Tamássi: Intellectual, your place is among us! 1945 (detail)
Tamássi: Intellectual, your place is among us! 1945 (detail)

 

Outstanding artists:

 


 

4. Social realist period (1950 - 1955)

 

This chapter is about the lowpoint of Hungarian poster art, or at least a person would most probably think that. The regime set the standards of how a poster should look, and the result was a very typical, instantly recongizable painting-like style, with communist leaders and figures that embodied specific social groups. This style utilized a symbol system of recurring motifs, like wheat fields, optimistic miners, proud workers, and factories and industrial sites being built. It was uninteresting, repetitive and dull, and yet, today, it is very exciting as a form of objectified mechanical propaganda. There is another side of these years. While the social realist posters, printed on low quality paper, were used in Hungary, fantastic, modern contemporary commercial posters were designed by some of the best artists of the era, printed on the best available paper, for national exporting companies.

 

Macskássy - Fejes: More tasteful cigarette: more pleasant relaxation (detail)
Macskássy - Fejes: More tasteful cigarette: more pleasant relaxation (detail)

 

Outstanding artists:

 


 

5. A cavalcade of styles & techniques (1956 - 1970)

 

The fifth and the sixth chapter are about the second golden age of Hungarian poster art after the modernist period, which lasted three decades during the socialist years. This was the golden age for Hungarian posters in general, and especially for cultural posters, most importantly movie posters. This era was dominated by the Papp-group but there were many other great artists, who were not members of the group. This was a time when the artists had surprisingly extensive freedom, and they followed and inspired the artistic trends of the time. Western influences were important, and a mix of a great number of different styles and techniques were used, including expressive painting, line drawing, collage and cutouts, typographical posters and photomontage, just to mention a few. The artistic trends which can be easily identified, include Pop Art, Op Art, Neo Art Nouveau, Swiss Style, Psychedelic Art, New realism and Minimalism.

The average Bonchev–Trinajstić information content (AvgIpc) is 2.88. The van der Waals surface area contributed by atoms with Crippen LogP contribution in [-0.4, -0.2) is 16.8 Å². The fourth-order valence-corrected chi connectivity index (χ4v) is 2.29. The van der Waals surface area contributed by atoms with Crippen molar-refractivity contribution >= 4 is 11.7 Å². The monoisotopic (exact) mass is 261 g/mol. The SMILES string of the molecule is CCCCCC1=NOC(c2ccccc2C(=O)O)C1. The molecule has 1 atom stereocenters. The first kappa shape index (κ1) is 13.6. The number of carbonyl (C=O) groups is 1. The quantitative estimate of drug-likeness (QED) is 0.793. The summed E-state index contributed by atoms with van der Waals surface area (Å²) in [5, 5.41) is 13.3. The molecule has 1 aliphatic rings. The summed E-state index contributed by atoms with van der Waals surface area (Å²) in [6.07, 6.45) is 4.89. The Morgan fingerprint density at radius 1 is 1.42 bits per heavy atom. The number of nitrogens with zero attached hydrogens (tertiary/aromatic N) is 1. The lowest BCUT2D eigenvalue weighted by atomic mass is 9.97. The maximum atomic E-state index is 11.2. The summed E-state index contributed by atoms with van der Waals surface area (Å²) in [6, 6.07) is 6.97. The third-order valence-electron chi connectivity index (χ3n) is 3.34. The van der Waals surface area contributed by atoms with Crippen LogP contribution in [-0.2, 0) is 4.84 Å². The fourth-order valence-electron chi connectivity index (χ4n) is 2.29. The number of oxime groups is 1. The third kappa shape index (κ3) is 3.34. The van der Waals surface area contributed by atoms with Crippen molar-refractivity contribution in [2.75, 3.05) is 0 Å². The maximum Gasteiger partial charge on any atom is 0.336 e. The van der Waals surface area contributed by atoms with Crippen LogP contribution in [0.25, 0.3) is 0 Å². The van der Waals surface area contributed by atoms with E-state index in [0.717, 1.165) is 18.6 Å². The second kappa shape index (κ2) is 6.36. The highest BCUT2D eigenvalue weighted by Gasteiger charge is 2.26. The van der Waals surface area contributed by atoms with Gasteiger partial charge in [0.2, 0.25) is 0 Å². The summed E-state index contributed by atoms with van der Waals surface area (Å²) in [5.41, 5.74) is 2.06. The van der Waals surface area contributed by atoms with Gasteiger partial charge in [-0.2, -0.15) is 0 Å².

Le boulanger de Valorgue movie poster (detail)
Le boulanger de Valorgue movie poster (detail)

 

Outstanding artists:

 


 

6. The low-culture and the neo avantgarde (1971 - 1990) 

 

The last chapter forms a unit with the previous chapter, the two are uninterrupted, but it is still a distinct period. The influence of current artistic trends continued, but a new generation of artists started to work, new groups were formed, and the country slowly opened up, the socialist system was coming to an end. The Hungarian poster was a hundred years old in 1985, and there was a large poster  exhibition in 1986, in Műcsarnok (Kunsthalle). By  1990, the last golden age of Hungarian poster art ended.

 

Helényi: Close Encounters of the Third Kind 1981 (detail)
Helényi: Close Encounters of the Third Kind 1981 (detail)

 

Outstanding artists: